I have written a file processing program and now it needs to read from a zipped file(.gz unzipped file may get as large as 2TB),

Is there a sed equivalent for zipped files like (zcat/cat) or else what would be the best approach to do the following efficiently

    ONE=`zcat filename.gz| sed -n $counts`

$counts : counter to read(line by line)

The above method works, but is quite slow for large file as I need to read each line and perform the matching on certain fields.



Though not directly helpful, here are a set of zcommands


  • 1
    Working on a compressed file will be slow anyway. Aug 8, 2011 at 18:47
  • 3
    My opinion is that unziping a file and reading through a pipe is the most efficient way to temporarily open a ziped file and get a result. You don't have to spend time rezipping the file when you're done. It is more likely you can improve the efficiency of your overall operation by being sure your sed code is completely optimized OR more likely using one of awk,perl,python to do your calculation. Good luck.
    – shellter
    Aug 8, 2011 at 18:59
  • thanks.. if uncompressed, the file size will cross 2TB.. so its not feasible for my infrastructure..
    – learner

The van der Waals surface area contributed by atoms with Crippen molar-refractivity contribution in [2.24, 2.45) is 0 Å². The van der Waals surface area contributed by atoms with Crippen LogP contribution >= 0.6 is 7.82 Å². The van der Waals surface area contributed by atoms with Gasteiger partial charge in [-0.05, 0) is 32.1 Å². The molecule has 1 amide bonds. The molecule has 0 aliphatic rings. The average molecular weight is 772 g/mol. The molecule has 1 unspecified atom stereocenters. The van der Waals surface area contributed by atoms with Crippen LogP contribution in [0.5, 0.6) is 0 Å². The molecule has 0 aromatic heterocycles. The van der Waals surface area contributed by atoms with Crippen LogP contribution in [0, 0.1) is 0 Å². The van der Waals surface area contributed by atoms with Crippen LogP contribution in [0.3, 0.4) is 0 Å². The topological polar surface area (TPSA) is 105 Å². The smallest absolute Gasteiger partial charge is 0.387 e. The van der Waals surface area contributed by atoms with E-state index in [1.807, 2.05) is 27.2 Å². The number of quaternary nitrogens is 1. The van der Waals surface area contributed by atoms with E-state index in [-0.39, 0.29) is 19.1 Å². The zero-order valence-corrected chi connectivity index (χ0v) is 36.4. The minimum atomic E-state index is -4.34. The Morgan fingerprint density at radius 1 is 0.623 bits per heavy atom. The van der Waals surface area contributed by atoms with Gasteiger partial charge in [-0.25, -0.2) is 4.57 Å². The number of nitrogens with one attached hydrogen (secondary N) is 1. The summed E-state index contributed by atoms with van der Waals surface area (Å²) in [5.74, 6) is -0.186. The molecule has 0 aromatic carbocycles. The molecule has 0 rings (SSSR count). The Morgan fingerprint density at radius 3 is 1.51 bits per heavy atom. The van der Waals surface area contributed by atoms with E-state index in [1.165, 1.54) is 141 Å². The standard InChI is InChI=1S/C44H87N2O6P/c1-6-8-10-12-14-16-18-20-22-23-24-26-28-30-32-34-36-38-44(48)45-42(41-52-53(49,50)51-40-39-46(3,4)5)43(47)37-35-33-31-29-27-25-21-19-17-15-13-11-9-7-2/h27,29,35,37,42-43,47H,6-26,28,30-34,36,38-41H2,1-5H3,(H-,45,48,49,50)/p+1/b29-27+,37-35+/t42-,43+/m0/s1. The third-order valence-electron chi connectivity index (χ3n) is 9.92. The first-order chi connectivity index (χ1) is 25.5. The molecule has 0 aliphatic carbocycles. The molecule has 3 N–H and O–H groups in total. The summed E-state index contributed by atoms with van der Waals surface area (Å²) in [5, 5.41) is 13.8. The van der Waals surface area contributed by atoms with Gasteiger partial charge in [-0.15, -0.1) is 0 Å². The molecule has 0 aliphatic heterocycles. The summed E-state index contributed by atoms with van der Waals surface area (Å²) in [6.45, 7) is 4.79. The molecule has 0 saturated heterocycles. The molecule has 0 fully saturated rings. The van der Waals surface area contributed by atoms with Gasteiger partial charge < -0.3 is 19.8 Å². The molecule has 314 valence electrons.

Aug 8, 2011 at 19:08
  • 2 TB files!, assuming this is not a one-off, any time you spend figuring this out will pay itself back quickly. Is it possible to break up your files into more managable chunks? If these are log files, see logrotate as a method to create date-time-seriesNum stamped filenames. (There are other approaches besides logrotate.) Then you can reduce what you are searching OR at least run parallel processes on multiple files at one time. You'll get better help if you reedit your question as a 2TB processing problem. Good luck!
    – shellter
    Aug 8, 2011 at 19:13
  • >>i need to read each line and perform the matching on certain fields What exactly is the problem? I sound sthat you have a higher level logic which is depending on this to be fast? However have you considered that it could be the higher level logic which could be optimized, and you may want to expand the question to include that?
    – Soren
    Aug 8, 2011 at 19:32

2 Answers 2


Well you either can have more speed (i.e. use uncompressed files) or more free space (i.e. use compressed files and the pipe you showed)... sorry. Using compressed files will always have an overhead.


If you understand the internal structure of the compression format it is possible that you could write a pattern matcher that can operate on compressed data without fully decompressing it, but instead by simply determining from the compressed data if the pattern would be present in a given piece of decompressed data.

If the pattern has any complexity at all this sounds like quite a complicated project as you'd have to handle cases where the pattern could be satisfied by the combination of output from two (or more) separate pieces of decompression.

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